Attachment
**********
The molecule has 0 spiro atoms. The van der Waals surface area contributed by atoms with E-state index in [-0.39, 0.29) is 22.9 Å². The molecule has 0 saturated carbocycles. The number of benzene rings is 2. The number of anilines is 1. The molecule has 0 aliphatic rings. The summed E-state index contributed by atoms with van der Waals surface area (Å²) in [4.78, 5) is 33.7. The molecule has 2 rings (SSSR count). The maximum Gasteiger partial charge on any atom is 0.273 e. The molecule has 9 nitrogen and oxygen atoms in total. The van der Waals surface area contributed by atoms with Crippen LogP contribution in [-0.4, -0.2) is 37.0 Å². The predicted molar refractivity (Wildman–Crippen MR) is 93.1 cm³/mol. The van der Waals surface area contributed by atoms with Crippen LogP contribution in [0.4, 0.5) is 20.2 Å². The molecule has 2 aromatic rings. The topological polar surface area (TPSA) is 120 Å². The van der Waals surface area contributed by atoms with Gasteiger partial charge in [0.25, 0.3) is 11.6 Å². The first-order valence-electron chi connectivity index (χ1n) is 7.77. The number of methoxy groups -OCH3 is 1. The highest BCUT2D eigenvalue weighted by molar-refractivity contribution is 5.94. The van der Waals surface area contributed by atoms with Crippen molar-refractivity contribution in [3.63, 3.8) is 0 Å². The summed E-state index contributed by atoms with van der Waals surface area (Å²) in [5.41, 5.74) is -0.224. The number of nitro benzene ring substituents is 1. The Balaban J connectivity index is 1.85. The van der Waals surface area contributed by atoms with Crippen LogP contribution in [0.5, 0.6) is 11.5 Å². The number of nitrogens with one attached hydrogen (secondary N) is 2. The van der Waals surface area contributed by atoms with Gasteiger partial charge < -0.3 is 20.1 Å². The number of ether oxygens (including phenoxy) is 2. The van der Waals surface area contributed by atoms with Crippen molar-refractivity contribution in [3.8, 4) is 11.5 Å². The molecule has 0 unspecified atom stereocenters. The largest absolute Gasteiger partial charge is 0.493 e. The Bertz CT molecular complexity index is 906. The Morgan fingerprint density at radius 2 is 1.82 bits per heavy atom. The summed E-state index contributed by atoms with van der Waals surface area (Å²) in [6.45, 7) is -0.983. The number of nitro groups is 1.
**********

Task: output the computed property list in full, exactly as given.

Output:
The molecule has 0 spiro atoms. The van der Waals surface area contributed by atoms with E-state index in [-0.39, 0.29) is 22.9 Å². The molecule has 0 saturated carbocycles. The number of benzene rings is 2. The number of anilines is 1. The molecule has 0 aliphatic rings. The summed E-state index contributed by atoms with van der Waals surface area (Å²) in [4.78, 5) is 33.7. The molecule has 2 rings (SSSR count). The maximum Gasteiger partial charge on any atom is 0.273 e. The molecule has 9 nitrogen and oxygen atoms in total. The van der Waals surface area contributed by atoms with Crippen LogP contribution in [-0.4, -0.2) is 37.0 Å². The predicted molar refractivity (Wildman–Crippen MR) is 93.1 cm³/mol. The van der Waals surface area contributed by atoms with Crippen LogP contribution in [0.4, 0.5) is 20.2 Å². The molecule has 2 aromatic rings. The topological polar surface area (TPSA) is 120 Å². The van der Waals surface area contributed by atoms with Gasteiger partial charge in [0.25, 0.3) is 11.6 Å². The first-order valence-electron chi connectivity index (χ1n) is 7.77. The number of methoxy groups -OCH3 is 1. The highest BCUT2D eigenvalue weighted by molar-refractivity contribution is 5.94. The van der Waals surface area contributed by atoms with Crippen molar-refractivity contribution in [3.63, 3.8) is 0 Å². The summed E-state index contributed by atoms with van der Waals surface area (Å²) in [5.41, 5.74) is -0.224. The number of nitro benzene ring substituents is 1. The Balaban J connectivity index is 1.85. The van der Waals surface area contributed by atoms with Crippen LogP contribution in [0.5, 0.6) is 11.5 Å². The number of nitrogens with one attached hydrogen (secondary N) is 2. The van der Waals surface area contributed by atoms with Gasteiger partial charge < -0.3 is 20.1 Å². The number of ether oxygens (including phenoxy) is 2. The van der Waals surface area contributed by atoms with Crippen molar-refractivity contribution in [3.8, 4) is 11.5 Å². The molecule has 0 unspecified atom stereocenters. The largest absolute Gasteiger partial charge is 0.493 e. The Bertz CT molecular complexity index is 906. The Morgan fingerprint density at radius 2 is 1.82 bits per heavy atom. The summed E-state index contributed by atoms with van der Waals surface area (Å²) in [6.45, 7) is -0.983. The number of nitro groups is 1.